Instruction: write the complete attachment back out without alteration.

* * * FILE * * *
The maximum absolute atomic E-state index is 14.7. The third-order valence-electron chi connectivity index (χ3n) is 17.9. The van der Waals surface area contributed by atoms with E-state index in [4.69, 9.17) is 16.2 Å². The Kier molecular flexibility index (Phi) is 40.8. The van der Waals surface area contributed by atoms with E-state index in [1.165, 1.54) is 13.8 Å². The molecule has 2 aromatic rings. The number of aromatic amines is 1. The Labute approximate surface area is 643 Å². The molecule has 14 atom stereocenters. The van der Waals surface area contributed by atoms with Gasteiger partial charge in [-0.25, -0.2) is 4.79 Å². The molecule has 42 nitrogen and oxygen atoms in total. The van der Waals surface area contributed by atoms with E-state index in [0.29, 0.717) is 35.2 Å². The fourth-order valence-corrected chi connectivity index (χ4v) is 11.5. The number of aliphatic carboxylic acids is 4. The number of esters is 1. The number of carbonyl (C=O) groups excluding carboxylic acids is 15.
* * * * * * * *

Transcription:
The maximum absolute atomic E-state index is 14.7. The third-order valence-electron chi connectivity index (χ3n) is 17.9. The van der Waals surface area contributed by atoms with E-state index in [4.69, 9.17) is 16.2 Å². The Kier molecular flexibility index (Phi) is 40.8. The van der Waals surface area contributed by atoms with E-state index in [1.165, 1.54) is 13.8 Å². The molecule has 2 aromatic rings. The number of aromatic amines is 1. The Labute approximate surface area is 643 Å². The molecule has 14 atom stereocenters. The van der Waals surface area contributed by atoms with Gasteiger partial charge in [-0.25, -0.2) is 4.79 Å². The molecule has 42 nitrogen and oxygen atoms in total. The van der Waals surface area contributed by atoms with E-state index in [0.29, 0.717) is 35.2 Å². The fourth-order valence-corrected chi connectivity index (χ4v) is 11.5. The number of aliphatic carboxylic acids is 4. The number of esters is 1. The number of carbonyl (C=O) groups excluding carboxylic acids is 15.